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'The mission never changes': Susan Zirinsky looks to restore CBS News to past glory

“What we have at CBS is a legacy and a history,” Zirinsky told CBS News staffers on Monday.

Standing in the middle of the CBS newsroom on Monday, Susan Zirinsky addressed staff members of the embattled media organization with a microphone in one hand and a copy of Walter Cronkite’s broadcast the night President Richard Nixon resigned in the other.

The tattered, aged papers from 1974 had been saved from a trash bin by Zirinsky from a time when CBS News was a powerhouse in ratings and acclaim.

“What we have at CBS is a legacy and a history,” Zirinsky said, according to a CBS staffer. “The mission never changes. It deepens. It widens.”

Zirinsky is the newly appointed president of CBS News, the first woman to hold that role at the network at a time when the company is still trying to recover from sexual misconduct scandals that led to the departure of some of the company’s most notable faces — and amid a widening ratings gap that has left it a distant third to its broadcast competitors.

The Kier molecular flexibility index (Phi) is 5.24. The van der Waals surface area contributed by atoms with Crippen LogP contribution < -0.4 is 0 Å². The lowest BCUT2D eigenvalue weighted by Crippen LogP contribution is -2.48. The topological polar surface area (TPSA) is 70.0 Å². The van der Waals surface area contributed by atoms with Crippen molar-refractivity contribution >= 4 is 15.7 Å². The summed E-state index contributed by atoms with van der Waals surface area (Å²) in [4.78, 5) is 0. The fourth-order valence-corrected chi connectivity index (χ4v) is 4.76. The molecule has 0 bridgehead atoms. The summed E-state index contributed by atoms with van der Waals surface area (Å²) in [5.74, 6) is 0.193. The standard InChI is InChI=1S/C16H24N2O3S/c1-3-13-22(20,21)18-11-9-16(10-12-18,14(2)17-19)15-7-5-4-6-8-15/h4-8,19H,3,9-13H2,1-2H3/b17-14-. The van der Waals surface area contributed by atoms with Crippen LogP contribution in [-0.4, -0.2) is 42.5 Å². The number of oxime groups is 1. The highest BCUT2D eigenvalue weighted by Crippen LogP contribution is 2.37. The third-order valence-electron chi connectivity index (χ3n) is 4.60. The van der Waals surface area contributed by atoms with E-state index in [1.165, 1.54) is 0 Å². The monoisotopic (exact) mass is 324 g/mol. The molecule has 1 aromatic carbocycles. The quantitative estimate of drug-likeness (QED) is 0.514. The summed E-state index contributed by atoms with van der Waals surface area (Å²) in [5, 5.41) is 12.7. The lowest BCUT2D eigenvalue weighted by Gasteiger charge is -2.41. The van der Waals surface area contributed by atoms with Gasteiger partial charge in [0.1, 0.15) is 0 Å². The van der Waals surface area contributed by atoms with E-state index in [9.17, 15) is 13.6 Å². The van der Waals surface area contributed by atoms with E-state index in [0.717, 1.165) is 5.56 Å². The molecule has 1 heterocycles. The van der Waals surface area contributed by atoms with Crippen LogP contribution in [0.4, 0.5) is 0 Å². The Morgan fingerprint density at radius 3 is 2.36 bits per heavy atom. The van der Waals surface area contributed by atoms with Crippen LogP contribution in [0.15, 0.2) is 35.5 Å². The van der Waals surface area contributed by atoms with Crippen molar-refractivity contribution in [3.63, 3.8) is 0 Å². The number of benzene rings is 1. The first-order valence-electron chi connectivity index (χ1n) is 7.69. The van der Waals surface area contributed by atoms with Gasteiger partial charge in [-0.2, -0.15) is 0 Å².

As staffers held smartphones to record the speech, Zirinsky reaffirmed the organization’s commitment to great reporting and its public service mission while promising a “reset.”

"It's time for a reset,” Zirinsky said, according to another CBS staffer. “The future and the success will be a collective one."

CBS staffers welcomed Zirinsky’s promotion and her speech.

“I think it’s safe to say there is no one in this industry like Susan Zirinsky,” tweeted Brinda Adhikari, senior broadcast producer for “CBS Evening News. “I am so lucky to work here. And, no surprise, she brought down the house with her speech.”

Zirinsky, who turns 67 in March, started working at CBS as a part-time production clerk in 1972, when the network and Cronkite were considered the pinnacle of U.S. news.

Zirinsky now faces a far different reality. CBS News is lagging in ratings for its major programs, while the company remains in the midst of a series of sexual misconduct scandals that have led to the departures of many of its most high-profile figures and producers. In the past year, many of CBS’ most notable figures have either been fired or left in the midst of scandal.